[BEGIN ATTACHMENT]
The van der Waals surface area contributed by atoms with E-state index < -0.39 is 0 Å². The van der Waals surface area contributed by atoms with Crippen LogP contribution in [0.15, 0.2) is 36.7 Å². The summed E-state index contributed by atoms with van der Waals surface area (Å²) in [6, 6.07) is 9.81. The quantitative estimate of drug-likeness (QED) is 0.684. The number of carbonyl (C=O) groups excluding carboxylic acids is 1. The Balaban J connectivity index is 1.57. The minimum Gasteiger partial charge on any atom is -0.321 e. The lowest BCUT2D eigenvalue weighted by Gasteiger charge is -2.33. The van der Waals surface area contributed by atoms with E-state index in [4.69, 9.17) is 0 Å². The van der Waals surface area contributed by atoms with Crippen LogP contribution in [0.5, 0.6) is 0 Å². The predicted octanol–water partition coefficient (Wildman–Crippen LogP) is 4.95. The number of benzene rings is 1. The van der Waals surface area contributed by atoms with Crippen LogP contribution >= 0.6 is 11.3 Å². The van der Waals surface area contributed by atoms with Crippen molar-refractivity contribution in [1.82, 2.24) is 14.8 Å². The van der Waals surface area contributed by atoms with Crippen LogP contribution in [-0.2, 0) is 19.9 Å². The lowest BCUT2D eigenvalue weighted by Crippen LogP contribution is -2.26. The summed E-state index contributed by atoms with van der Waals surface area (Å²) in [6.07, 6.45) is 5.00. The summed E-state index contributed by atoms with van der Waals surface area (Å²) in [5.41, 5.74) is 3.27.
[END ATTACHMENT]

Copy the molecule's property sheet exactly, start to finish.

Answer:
The van der Waals surface area contributed by atoms with E-state index < -0.39 is 0 Å². The van der Waals surface area contributed by atoms with Crippen LogP contribution in [0.15, 0.2) is 36.7 Å². The summed E-state index contributed by atoms with van der Waals surface area (Å²) in [6, 6.07) is 9.81. The quantitative estimate of drug-likeness (QED) is 0.684. The number of carbonyl (C=O) groups excluding carboxylic acids is 1. The Balaban J connectivity index is 1.57. The minimum Gasteiger partial charge on any atom is -0.321 e. The lowest BCUT2D eigenvalue weighted by Gasteiger charge is -2.33. The van der Waals surface area contributed by atoms with E-state index in [4.69, 9.17) is 0 Å². The van der Waals surface area contributed by atoms with Crippen LogP contribution in [0.5, 0.6) is 0 Å². The predicted octanol–water partition coefficient (Wildman–Crippen LogP) is 4.95. The number of benzene rings is 1. The van der Waals surface area contributed by atoms with Crippen LogP contribution >= 0.6 is 11.3 Å². The van der Waals surface area contributed by atoms with Crippen molar-refractivity contribution in [1.82, 2.24) is 14.8 Å². The van der Waals surface area contributed by atoms with Crippen LogP contribution in [-0.2, 0) is 19.9 Å². The lowest BCUT2D eigenvalue weighted by Crippen LogP contribution is -2.26. The summed E-state index contributed by atoms with van der Waals surface area (Å²) in [6.07, 6.45) is 5.00. The summed E-state index contributed by atoms with van der Waals surface area (Å²) in [5.41, 5.74) is 3.27.